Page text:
In the United States, celebrities often market themselves using what are commonly called rights of publicity. These rights fall under federal trademark protections, chiefly section 43 of the Lanham Act. This section allows individuals the rights to limit or control how their name, image, and likeness (NIL) are used in marketing. While everyone is entitled to these federal protections, only 33 of the 50 states recognize any rights of publicity on the state level, and unsurprisingly, only California and New York have comprehensive practices.

Recent controversy has sparked conversations about how far these NIL rights go when the NCAA (National Collegiate Athletic Association) voted to change their policy that forbids college athletes from capitalizing on their own rights of publicity at risk of forfeiting their amateur status to one that allows the athlete to exercise rights of publicity while remaining NCAA eligible. Beginning in 2021, college athletes will be allowed to share in the profits that universities and athletic companies generate by using their NIL. Many opponents argue that this decision is unwise, as most top preforming college athletes are already afforded many luxuries by their universities, while others are glad for the change, noting that those with shorter careers will gain the most benefit from cashing in sooner rather than later in their college years.

One notable example of the latter’s argument can be seen in recent Olympic swimming champions Missy Franklin and Katie Ledecky. Even though the Olympic Committee eliminated their amateurism requirement in 1971, the NCAA only voted for the 2021 change at the end of 2019. After the 2012 Olympic season, gold medal winner Missy Franklin had to turn down millions of dollars in endorsements in order to return back to her college swim team. By the 2016 Olympics, Franklin could not keep up with the new talent, and found herself without any offers for endorsements. That same year, 2016 champion Katie Ledecky decided to quit her college swim team in order to avoid making that same mistake. Both swimmers expressed their disappointment in having to choose between the two.

Senator Richard Burr, an opponent of this decision, proposed that student athletes should now be taxed for athletic scholarships, citing them as income. Critics of that idea counter that only endorsement money should be taxed as income, because the scholarship is still the only compensation universities give student athletes in consideration of playing for their school. Others question the profitability of student athletes to universities and athletic companies, who prior to the rule kept 100% of all jersey and apparel monies, where students are now in a position to control their own NIL. This should not interfere with university or apparel company profits, however, because it is via those mediums that student athletes gain their exposure in the first place, which encourages student athletes to participate for their own benefits. Fee agreements could easily be incorporated into athletic contracts, wherein universities, companies, and players could come to mutual understandings of how those NIL rights can be utilized by them all. Rather than losing a share in anything, players now have the opportunity to gain a share in their own marketing, which could serve as encouragement for student athletes to stay in collegiate athletics, rather than leave early to pursue professional or monetary opportunities instead.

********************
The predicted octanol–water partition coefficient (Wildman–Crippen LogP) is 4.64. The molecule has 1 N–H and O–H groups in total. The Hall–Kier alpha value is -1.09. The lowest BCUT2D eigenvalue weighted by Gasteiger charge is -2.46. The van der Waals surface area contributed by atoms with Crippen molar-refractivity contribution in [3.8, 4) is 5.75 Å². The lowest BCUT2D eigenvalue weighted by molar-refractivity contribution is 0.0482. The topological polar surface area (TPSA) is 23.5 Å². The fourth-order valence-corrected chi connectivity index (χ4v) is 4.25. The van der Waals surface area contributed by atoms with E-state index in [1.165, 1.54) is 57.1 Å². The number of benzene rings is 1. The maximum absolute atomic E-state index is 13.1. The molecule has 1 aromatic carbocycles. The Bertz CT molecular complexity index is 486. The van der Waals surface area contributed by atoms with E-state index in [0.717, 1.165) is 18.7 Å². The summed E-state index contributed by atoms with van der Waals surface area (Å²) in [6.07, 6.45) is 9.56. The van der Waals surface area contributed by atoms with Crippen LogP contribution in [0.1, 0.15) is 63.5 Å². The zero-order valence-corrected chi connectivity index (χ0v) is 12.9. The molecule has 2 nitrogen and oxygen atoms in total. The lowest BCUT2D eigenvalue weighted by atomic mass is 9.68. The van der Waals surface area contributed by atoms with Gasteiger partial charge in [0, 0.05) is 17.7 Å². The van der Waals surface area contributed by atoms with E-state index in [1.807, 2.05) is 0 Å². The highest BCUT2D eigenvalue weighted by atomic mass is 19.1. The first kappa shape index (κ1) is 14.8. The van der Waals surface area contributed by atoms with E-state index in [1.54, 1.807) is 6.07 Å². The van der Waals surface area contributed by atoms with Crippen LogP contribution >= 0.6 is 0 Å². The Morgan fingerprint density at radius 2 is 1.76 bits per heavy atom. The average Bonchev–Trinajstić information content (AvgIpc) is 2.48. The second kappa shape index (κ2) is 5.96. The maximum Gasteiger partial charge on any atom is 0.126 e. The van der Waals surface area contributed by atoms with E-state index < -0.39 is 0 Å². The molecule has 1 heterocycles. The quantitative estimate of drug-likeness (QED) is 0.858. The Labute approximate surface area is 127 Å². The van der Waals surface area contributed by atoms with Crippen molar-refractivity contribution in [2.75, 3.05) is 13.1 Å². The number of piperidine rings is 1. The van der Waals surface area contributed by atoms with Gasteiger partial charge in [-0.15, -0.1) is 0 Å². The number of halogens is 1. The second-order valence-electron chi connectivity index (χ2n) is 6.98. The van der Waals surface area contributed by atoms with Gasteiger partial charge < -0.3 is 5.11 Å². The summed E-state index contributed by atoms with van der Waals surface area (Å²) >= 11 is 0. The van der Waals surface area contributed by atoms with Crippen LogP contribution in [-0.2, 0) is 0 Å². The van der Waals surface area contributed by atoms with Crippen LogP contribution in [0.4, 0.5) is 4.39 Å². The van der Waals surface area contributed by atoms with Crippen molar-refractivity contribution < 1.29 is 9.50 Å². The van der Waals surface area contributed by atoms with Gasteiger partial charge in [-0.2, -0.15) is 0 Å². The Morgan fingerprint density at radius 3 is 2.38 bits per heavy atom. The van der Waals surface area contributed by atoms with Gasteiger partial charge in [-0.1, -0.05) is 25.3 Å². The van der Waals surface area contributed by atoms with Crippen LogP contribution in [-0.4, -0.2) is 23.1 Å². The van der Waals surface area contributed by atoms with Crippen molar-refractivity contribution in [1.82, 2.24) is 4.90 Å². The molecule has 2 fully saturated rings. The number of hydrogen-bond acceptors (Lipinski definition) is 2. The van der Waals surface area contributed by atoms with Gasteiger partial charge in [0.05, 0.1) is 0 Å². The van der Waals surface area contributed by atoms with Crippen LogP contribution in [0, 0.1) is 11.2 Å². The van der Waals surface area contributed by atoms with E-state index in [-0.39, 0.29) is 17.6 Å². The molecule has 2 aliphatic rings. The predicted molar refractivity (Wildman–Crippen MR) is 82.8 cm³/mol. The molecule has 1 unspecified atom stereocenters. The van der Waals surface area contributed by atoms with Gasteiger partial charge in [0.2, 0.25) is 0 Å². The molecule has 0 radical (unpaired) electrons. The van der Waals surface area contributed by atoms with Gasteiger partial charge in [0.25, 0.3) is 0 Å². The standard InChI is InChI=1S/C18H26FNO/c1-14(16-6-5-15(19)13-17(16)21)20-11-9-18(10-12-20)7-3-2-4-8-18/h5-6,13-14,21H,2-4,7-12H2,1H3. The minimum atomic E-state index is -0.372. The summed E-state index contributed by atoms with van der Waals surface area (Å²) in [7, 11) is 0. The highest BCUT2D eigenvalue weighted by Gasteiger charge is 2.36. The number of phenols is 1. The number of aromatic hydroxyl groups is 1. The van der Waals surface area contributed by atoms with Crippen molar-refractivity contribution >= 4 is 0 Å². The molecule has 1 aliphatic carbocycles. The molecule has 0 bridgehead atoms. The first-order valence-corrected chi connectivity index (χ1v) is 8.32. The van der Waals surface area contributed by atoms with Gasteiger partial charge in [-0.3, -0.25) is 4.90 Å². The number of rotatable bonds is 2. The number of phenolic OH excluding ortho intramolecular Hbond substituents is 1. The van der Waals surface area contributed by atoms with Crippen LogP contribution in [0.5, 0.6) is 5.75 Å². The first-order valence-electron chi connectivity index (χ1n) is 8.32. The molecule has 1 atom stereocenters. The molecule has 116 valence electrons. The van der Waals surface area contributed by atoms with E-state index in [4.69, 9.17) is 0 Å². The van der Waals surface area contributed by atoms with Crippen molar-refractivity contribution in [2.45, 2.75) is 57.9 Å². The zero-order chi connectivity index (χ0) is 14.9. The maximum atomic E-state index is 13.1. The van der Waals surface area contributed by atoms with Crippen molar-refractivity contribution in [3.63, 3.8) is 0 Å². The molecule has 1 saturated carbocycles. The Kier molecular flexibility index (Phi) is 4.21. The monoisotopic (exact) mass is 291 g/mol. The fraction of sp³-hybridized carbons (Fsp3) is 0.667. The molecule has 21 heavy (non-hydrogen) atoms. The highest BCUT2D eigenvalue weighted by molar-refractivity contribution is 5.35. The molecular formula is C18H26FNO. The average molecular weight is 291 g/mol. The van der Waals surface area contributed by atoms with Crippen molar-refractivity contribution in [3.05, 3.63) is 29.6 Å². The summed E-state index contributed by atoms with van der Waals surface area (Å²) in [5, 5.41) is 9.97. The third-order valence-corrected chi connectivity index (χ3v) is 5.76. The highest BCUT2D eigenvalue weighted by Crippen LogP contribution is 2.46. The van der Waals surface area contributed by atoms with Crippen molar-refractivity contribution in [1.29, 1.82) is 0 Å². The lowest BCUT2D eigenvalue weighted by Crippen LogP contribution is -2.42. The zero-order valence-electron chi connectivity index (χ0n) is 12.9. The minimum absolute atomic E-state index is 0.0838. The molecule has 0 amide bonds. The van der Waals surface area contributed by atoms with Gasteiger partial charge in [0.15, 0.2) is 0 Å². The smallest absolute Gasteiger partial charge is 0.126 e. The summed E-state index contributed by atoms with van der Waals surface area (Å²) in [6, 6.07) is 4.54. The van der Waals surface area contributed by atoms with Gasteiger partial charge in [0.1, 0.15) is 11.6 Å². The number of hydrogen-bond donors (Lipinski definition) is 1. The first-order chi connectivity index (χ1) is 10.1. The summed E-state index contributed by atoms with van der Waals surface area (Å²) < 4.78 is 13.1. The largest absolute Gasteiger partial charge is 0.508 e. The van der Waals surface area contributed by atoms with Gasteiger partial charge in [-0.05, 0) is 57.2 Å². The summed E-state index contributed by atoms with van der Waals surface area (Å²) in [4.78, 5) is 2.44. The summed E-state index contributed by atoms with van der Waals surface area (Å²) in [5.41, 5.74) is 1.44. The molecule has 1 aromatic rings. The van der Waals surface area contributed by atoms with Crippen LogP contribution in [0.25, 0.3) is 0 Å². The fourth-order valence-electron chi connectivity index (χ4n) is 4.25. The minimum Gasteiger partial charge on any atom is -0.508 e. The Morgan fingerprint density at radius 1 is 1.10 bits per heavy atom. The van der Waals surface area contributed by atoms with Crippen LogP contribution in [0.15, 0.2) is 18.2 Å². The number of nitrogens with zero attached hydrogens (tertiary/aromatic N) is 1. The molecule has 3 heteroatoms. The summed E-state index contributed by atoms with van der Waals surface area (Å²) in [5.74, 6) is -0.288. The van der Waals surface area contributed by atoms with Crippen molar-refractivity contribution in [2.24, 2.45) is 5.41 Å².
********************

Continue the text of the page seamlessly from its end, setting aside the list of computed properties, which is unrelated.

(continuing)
While controversial, this seems to be a good move for the NCAA. No longer will student athletes have to decide which persona, student or athlete, to attach to in order to maximize their careers or career potential. Going into the 2020 Olympics, we will see athletes who are both.

20 April, 2020

Off the Hook - UK Supreme Court Considers Companies' Vicarious Liability for Data Breaches by Employees

Since the introduction of the General Data Protection Regulation, data breaches and their consequences have been a huge topic in Europe and abroad, with the GDPR imposing tremendous fines for breaches if they occur. Needless to say, many companies have taken note of the courts dealing with these issues, and one case, in particular, has rattled many cases in its journey through the UK Courts; the Morrisons case. Disgruntled workers can cause huge damage to a company, its reputation and its customers, which can include the sharing of sensitive information, but the case has led to the question of whether a company can be vicariously liable for the breaches of their disgruntled workers, in particular in relation to data. To the delight of many, the Supreme Court has finally handed down its hotly anticipated decision in the Morrisons case at the beginning of April 2020.

The case of WM Morrison Supermarkets plc v Various Claimants concerned the grocery store chain Morrisons in the UK, and a former employee of the company, Andrew Skelton. During his tenure with the company, Mr Skelton was a senior in-house auditor, who had access to employee information for auditing purposes. After a disciplinary action against him, Mr Skelton copied information relating to around 98,000 employees from Morrisons internal systems and shared the data on a file-sharing website (subsequently also sending the data to three newspapers as an anonymous third party). Morrisons took action to remove the data from the website, and Morrisons was then sued by the Respondents (a collective of various employees) alleging vicarious liability for Mr Skelton's actions and the data breach. After several years of litigation via the High Court and Court of Appeal (with Morrisons losing at every stage), the matter finally landed on the desk of the Supreme Court for final determination.